For a planar electrostatic wave interacting with a single species in a collisionless plasma, momentum conservation implies current conservation. However, when multiple species interact with the wave, they can exchange momentum, leading to current drive. A simple, general formula for this driven current is derived. As examples, we show how currents can be driven for Langmuir waves in electron–positron–ion plasmas, and for ion-acoustic waves in electron–ion plasmas.

There are a variety of mechanisms through which electrical current might be driven by waves in plasma.1 A major application area for these mechanisms is the tokamak, which requires steady state plasma currents for confinement, and has consequently dominated the literature on wave-mediated current drive.

Purely electrostatic waves at first appear to be a strong candidate for current drive. Such waves interact with particles traveling near the phase velocity, accelerating particles slightly slower than the wave, and decelerating particles faster than the wave. Since distribution functions usually decrease with energy, the net effect is an acceleration of the resonant particles, driving a current. However, as shown in the textbook example of plasma quasilinear theory, which self-consistently describes wave-particle interactions, this is not the case.2–4 While resonant electrons gain momentum from the wave, the nonresonant bulk distribution shifts in the opposite direction, so as to conserve electron momentum. This cancelation occurs because the electrostatic fields in the plane wave carry no momentum.

There are several ways to drive current in spite of this constraint. Most straightforward perhaps is to employ a quasi-electrostatic wave, with a small magnetic component that allows energy and momentum to be consistently damped in the plasma.4–6 Such waves are particularly relevant to steady-state boundary-value problems that involve spatial damping, such as lower hybrid current drive from wave antennae in tokamaks,7 although the distinction between these and purely electrostatic waves is often ignored. Here, we instead focus on purely electrostatic, planar initial value problems in isolated systems, which are likely to be more relevant in astrophysical settings and well-insulated laboratory devices.

Because of the lack of momentum in a purely electrostatic planar field, a necessary (but not sufficient) condition for electrical current to be generated from a purely electrostatic wave is momentum exchange between multiple species. Such momentum exchange can be provided by collisions. For instance, for waves with high phase velocities, because the resonant current is driven in the tail electrons, which are much less collisional than the thermal bulk electrons, the resonant current will be longer-lived than the nonresonant current. Thus, a net current is produced on collisional timescales.3,4,7,8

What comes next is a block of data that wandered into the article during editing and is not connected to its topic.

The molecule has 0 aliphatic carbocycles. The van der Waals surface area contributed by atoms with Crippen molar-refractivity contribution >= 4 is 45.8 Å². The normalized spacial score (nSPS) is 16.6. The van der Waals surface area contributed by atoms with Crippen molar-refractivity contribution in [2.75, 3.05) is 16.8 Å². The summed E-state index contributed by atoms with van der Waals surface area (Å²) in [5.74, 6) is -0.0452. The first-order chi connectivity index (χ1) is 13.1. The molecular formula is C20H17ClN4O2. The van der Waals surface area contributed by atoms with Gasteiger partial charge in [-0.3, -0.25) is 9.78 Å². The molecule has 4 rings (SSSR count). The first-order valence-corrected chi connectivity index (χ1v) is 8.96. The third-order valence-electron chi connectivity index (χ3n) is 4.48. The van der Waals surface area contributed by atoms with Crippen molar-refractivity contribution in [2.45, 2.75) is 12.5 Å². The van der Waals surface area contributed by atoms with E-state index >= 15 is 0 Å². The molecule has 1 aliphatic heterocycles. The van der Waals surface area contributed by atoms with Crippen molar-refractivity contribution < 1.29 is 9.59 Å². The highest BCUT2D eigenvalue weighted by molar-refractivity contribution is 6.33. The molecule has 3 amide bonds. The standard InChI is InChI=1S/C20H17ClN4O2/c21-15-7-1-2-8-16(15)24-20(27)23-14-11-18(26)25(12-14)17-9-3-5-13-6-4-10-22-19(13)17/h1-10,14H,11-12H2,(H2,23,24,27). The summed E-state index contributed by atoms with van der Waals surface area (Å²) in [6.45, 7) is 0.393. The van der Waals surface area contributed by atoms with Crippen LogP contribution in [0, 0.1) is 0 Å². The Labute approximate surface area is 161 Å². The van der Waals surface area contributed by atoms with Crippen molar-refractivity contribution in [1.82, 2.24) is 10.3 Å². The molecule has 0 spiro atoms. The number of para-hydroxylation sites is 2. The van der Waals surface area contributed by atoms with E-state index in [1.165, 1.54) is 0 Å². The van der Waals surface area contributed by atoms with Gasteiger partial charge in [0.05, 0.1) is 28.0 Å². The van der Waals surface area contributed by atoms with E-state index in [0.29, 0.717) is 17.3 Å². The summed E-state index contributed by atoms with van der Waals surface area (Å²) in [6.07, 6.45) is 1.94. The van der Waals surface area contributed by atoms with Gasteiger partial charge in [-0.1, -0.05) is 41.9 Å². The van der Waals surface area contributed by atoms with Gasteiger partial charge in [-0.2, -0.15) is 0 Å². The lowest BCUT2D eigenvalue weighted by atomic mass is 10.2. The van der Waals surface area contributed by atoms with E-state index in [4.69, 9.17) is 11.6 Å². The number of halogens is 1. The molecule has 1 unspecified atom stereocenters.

However, purely electrostatic waves can drive current even absent collisions. If a wave interacts strongly with multiple species, it can mediate momentum exchange between the species even in the absence of collisions. For species with different charge-to-mass ratios, the conservation of momentum will not imply conservation of current, and the net current can be driven. Such momentum exchange processes have been explored briefly in magnetized plasmas9 and laser-accelerated plasmas,10 but overall received little attention.

Here, we aim to elucidate this current drive mechanism by considering the simple case of an unmagnetized plasma, which is to our knowledge absent in the literature. Because our approach clearly distinguishes contributions from resonant and nonresonant particles, we can calculate for the first time the growth rate and saturation levels of the resulting currents.

To calculate the driven current, we follow the standard plasma quasilinear theory,2 deriving a succinct expression for collisionless current generation via electrostatic waves in multispecies plasma. We then show how this expression leads to simple calculations of the current growth. As a first example, we consider Langmuir waves in electron–positron–ion plasmas, which are being produced at increasing densities in laboratory settings.11–14 As a second, we consider ion-acoustic waves in more typical electron–ion plasmas. This latter example is particularly interesting since there is no separation of collision timescales for resonant and nonresonant particles, so without the wave-mediated momentum exchange, no current could be driven.